Prior to the start of the application process, make sure you have narrowed down your college list by balancing optimism with a realistic approach. Today’s student applies to between 10-15 colleges, which can be divided into three lists: “Reach” schools (1-3), “Target” schools (5-10), and “Highly Likely” schools (2-4).
Thoroughly review the specific application requirements for each college on your list. Every school has different specifications. A careless error on the application can cost you admission. Another important decision to be made prior to beginning an application is whether you will be applying Early Decision, Early Action or Regular Decision.
Regular Decision is the traditional application procedure where the majority of students are admitted.
Early Decision is a binding commitment. You are only allowed to apply to one college ED.
Early Action is a non-binding commitment. Many colleges allow you to apply to as many EA programs as you like.
Restrictive Early Action is a new program that has been initiated at a few schools, which prohibits you applying to more than one EA school but is a non-binding agreement.
Rolling Admission gives students a considerable amount of time to apply and applicants are usually notified of their decision within a few weeks of applying.
It is essential that you read each college’s specific Early Decision, Early Action, Regular Decision and Rolling Decision program requirements so as not to limit your college options. Determine if the institution uses the Common App. Some Common App colleges have a supplemental application along with extra essay questions, so check ahead and be prepared. (commonapp.org) Letters of recommendation are required for many college applications. Most students ask junior year teachers whom they either know well or in whose class they have excelled. Be sure to send them a handwritten thank you note.
Essays are an essential part of the college application so start early in the summer prior to senior year and display good writing skills. Review the essay prompts, brainstorm for ideas, and have someone proofread for spelling and grammar. Revise until completely satisfied with the essay.
Starting as soon as January of junior year in high school, take and conquer standardized testing: SATs, ACTs, and Subject Tests. Obtain tutoring if necessary and send test scores to each college. Take note of the college’s specific Financial Aid deadlines. The FASFA form (fafsa.org) needs to be completed between January 1st and March 1st. If you are applying to a music, art or theater program, you may need to request an audition or send a portfolio. Check each college website for specific information. If you want to play a sport in college, check the NCAA.org site for details and register before the summer of senior year. Arrange for an interview, and prepare! Study the college’s website before the interview. Make certain that you dress appropriately and send a thank you note to the interviewer after the interview. After your application has been submitted, follow up with each college admission’s office to confirm receipt of your completed application materials.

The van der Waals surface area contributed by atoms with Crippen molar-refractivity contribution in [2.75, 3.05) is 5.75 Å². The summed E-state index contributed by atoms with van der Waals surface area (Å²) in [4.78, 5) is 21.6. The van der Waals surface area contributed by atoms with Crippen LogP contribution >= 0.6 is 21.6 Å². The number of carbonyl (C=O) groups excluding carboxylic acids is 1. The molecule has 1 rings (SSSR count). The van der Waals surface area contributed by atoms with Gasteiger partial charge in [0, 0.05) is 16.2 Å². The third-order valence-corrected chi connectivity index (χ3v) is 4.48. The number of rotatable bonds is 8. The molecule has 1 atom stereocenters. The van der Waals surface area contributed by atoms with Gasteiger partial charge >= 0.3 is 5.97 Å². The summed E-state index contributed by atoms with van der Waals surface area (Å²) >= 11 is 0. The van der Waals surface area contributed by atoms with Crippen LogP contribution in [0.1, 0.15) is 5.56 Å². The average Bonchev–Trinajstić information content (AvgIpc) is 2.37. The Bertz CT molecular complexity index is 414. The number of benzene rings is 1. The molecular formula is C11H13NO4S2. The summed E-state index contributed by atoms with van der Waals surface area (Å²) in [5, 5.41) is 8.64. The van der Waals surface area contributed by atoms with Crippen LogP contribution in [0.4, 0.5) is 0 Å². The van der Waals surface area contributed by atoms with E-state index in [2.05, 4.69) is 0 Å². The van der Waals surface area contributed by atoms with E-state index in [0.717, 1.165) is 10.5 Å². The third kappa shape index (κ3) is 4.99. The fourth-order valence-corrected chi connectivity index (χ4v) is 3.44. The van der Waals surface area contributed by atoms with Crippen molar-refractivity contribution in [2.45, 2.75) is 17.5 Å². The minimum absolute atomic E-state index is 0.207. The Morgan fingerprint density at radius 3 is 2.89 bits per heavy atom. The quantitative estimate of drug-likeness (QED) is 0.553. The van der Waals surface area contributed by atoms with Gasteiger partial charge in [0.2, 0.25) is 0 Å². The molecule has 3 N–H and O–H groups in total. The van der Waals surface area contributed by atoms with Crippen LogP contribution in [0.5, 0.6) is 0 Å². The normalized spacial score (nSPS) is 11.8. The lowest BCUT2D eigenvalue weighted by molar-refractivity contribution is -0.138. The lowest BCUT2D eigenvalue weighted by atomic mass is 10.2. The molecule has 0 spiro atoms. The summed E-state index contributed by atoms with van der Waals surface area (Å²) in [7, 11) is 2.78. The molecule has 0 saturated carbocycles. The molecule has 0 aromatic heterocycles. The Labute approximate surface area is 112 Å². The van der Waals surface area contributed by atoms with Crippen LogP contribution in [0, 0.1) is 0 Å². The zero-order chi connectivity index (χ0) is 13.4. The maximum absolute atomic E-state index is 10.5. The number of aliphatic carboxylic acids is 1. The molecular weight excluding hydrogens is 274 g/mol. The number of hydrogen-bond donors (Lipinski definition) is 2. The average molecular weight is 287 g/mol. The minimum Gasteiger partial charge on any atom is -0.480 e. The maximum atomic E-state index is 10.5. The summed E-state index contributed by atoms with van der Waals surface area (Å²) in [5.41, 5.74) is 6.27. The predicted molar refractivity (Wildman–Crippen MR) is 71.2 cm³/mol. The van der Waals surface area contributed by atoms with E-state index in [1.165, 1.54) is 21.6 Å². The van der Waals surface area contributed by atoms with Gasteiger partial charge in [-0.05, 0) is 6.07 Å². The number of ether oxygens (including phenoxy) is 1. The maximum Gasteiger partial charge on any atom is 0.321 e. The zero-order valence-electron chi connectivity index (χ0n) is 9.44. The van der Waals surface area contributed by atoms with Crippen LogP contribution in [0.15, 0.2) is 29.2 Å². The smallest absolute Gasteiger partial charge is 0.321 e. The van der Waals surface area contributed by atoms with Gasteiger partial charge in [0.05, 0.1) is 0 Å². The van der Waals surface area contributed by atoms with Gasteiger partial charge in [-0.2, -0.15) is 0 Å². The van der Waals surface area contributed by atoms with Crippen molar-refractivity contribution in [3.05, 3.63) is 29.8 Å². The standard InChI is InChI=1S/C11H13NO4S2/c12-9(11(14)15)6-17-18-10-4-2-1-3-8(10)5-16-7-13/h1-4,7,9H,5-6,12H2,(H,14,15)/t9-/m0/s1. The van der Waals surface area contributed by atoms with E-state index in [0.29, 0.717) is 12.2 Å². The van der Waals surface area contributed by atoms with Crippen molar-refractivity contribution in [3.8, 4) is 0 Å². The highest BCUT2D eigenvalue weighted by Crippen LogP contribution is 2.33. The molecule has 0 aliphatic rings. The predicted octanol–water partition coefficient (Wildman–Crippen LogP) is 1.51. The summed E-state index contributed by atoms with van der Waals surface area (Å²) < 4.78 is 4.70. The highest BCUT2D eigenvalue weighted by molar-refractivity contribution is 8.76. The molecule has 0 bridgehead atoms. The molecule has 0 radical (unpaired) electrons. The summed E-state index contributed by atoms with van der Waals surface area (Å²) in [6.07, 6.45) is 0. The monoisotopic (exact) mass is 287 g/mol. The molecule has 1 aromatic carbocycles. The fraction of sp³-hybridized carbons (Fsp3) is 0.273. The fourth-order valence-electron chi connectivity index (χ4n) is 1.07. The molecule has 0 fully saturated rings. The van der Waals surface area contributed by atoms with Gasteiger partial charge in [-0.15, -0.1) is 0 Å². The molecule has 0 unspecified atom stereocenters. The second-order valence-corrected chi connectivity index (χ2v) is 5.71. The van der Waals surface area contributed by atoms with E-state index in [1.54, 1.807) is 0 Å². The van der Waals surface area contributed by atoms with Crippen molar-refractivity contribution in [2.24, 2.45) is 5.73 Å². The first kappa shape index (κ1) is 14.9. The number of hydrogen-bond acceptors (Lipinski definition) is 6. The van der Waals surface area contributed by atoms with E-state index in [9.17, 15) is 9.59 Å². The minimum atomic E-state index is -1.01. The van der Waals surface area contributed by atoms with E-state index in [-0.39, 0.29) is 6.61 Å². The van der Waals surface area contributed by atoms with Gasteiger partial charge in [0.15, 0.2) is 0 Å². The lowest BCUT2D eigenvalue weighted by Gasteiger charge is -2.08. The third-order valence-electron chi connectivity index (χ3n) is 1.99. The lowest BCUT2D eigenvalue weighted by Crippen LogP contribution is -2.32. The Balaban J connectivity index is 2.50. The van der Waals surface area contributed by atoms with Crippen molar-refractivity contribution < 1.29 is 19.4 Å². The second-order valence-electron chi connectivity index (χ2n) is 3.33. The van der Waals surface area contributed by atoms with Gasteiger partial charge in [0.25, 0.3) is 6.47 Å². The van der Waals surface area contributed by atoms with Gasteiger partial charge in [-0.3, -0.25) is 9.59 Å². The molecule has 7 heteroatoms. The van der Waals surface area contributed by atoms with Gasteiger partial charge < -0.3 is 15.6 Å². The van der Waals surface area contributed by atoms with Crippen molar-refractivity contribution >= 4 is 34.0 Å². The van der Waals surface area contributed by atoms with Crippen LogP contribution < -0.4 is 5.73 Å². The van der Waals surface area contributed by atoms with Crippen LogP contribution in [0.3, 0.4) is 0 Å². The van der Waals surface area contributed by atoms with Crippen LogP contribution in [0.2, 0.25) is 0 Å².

Graduate School Selection Process
The process of finding a suitable match for graduate school is slightly different than the undergraduate process primarily because you are focused on a higher level of development in your career. There should be a self-assessment period where you examine your strengths and weaknesses. Graduate schools consider your overall GPA, your major GPA and you’re standardized testing scores (GRE, GMAT, LSAT, MCAT). They also weigh your character and motivation to learn. It is essential that you write an outstanding personal statement that demonstrates your writing skills. Create a résumé presenting your academic and activity profiles. Recommendations from undergraduate professors will be key in this process.
Other Factors To Consider In Your Quest
• Research the top professors in your area of interest. It might be more significant to study under a renowned professor than a certain institution.
• Know the college’s reputation in your field of study. Ask professionals in that field what they think of the program at the institution.
• Visit the campus to speak with department chairs, faculty members, students, and admissions department. Inquire about the admissions process as many graduate schools differ in their requirements.
• Admissions committees will consider whether the applicant’s goals and interests match the objectives of the program so it is essential that an applicant determine the needs of the department and faculty and address them in the application process.
Specific criteria for your quest include exploring research opportunities, laboratory facilities, faculty reputation, course offerings, graduation rate, career services, graduate job placement, internship opportunities, faculty to student ratio, funding or financial aid, community life, housing and cost of living. Also explore the funding opportunities offered. Many graduate schools offer funding options such as fellowships, research or teaching assistantships, tuition and fee waivers, health insurance and cash stipends in addition to the standard financial aid programs.